“I was in Muncie for less than 48 hours,” said Williams, who hopped right back onto a plane to Florida. “I felt a little crazy doing it. But those opportunities don’t always arise.”

Williams isn’t oblivious to the coronavirus. Since his Florida trips, Ball State has cancelled in-person classes for the rest of the spring semester. Courses will still be held online, but Williams said the campus seems eerily quiet. Unafraid to fly domestically, he’s ruled out overseas trips for now.

And cheap fares aren’t expected to overcome many travellers’ fears.

“If you are scared of flying, you are probably scared at any price,” Delta President Glen Hauenstein said recently.

Asked about younger travellers taking advantage of cheap airfares, U.S. Surgeon General Jerome Adams told reporters Thursday that those visiting countries where coronavirus is spreading should avoid contact with older relatives and family with chronic medical conditions for 14 days after returning.

“Don’t come home and then visit grandma in the nursing home,” Adams told a news conference in Baton Rouge, Louisiana. “Don’t go hang out around grandpa at Easter dinner and tell him all about the great trip that you just had to Europe.”

READ MORE: Thinking of travelling? Your insurance policy might not cover COVID-19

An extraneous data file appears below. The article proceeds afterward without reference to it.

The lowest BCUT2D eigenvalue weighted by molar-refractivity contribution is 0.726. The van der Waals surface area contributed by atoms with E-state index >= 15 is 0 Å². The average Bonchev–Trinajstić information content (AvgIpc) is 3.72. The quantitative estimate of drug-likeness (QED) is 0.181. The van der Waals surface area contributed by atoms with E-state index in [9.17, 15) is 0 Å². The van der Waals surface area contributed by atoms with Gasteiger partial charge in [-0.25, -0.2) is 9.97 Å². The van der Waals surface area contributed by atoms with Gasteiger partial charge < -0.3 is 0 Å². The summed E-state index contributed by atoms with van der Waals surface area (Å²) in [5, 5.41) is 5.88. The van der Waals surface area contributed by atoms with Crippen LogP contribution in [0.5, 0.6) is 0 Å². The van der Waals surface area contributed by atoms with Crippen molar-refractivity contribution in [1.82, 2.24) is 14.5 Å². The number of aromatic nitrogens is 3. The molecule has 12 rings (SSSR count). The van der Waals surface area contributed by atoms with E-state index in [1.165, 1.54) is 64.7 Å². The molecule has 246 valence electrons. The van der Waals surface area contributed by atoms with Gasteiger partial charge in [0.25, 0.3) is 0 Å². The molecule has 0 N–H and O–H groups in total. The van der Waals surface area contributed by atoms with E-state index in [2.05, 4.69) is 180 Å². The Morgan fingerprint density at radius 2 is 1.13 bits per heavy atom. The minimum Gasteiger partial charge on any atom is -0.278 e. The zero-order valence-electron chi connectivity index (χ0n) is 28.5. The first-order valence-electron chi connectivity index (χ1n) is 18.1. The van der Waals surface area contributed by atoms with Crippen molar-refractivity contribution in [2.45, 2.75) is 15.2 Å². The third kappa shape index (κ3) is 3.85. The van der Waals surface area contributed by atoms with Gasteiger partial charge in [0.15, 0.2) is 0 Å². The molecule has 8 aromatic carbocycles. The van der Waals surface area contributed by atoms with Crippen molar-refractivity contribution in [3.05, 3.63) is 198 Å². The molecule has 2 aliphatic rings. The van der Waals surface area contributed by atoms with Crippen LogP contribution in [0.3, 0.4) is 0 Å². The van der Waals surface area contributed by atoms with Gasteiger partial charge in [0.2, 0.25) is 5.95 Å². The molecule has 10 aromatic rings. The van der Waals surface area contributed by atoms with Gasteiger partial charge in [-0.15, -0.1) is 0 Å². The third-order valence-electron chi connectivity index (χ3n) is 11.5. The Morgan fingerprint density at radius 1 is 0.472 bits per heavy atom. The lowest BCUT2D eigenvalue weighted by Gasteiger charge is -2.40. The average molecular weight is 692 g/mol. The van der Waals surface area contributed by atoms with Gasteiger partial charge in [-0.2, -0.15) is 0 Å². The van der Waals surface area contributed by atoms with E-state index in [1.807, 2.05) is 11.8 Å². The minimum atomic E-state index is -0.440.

Yago Ferreira didn’t think much about the virus when he booked two trips earlier this month. The 27-year-old tech salesman from Belmont, California, is set to fly to Brazil in August for $800 — a little more than half what he’s used to paying for his annual trip to see family. He also picked up a $250 ticket for an Easter trip to surprise his mother in New Jersey.

About two days after Ferreira booked his flights, the World Health Organization declared the coronavirus’ spread a pandemic. And there was news that three Transportation Security Administration officers at a California airport had tested positive for COVID-19.

“I noticed that it’s starting to get a little bit worse,” said Ferreira, adding he intends to stick to his travel plans. “It’s starting, not to worry me, but it’s keeping me wary.”

For Adriano Mirchou of Orem, Utah, a $250 plane ticket provided an unexpected chance to make an upcoming trip to tour the University of Miami, which recently accepted him into its film school.

Now coronavirus worries have shut down classes at the university, also upending 25-year-old Mirchou’s plans to visit the campus. He still intends to make the Miami trip and spend it hanging out with a friend.

Changing course because of the virus isn’t on his itinerary.

“I don’t think I’d be in harm’s way just by travelling,” Mirchou said. “It could happen to anybody. But at the same time, I don’t think it’ll happen to me.”

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The Associated Press receives support for health and science coverage from the Howard Hughes Medical Institute’s Department of Science Education. The AP is solely responsible for all content.

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Russ Bynum, The Associated Press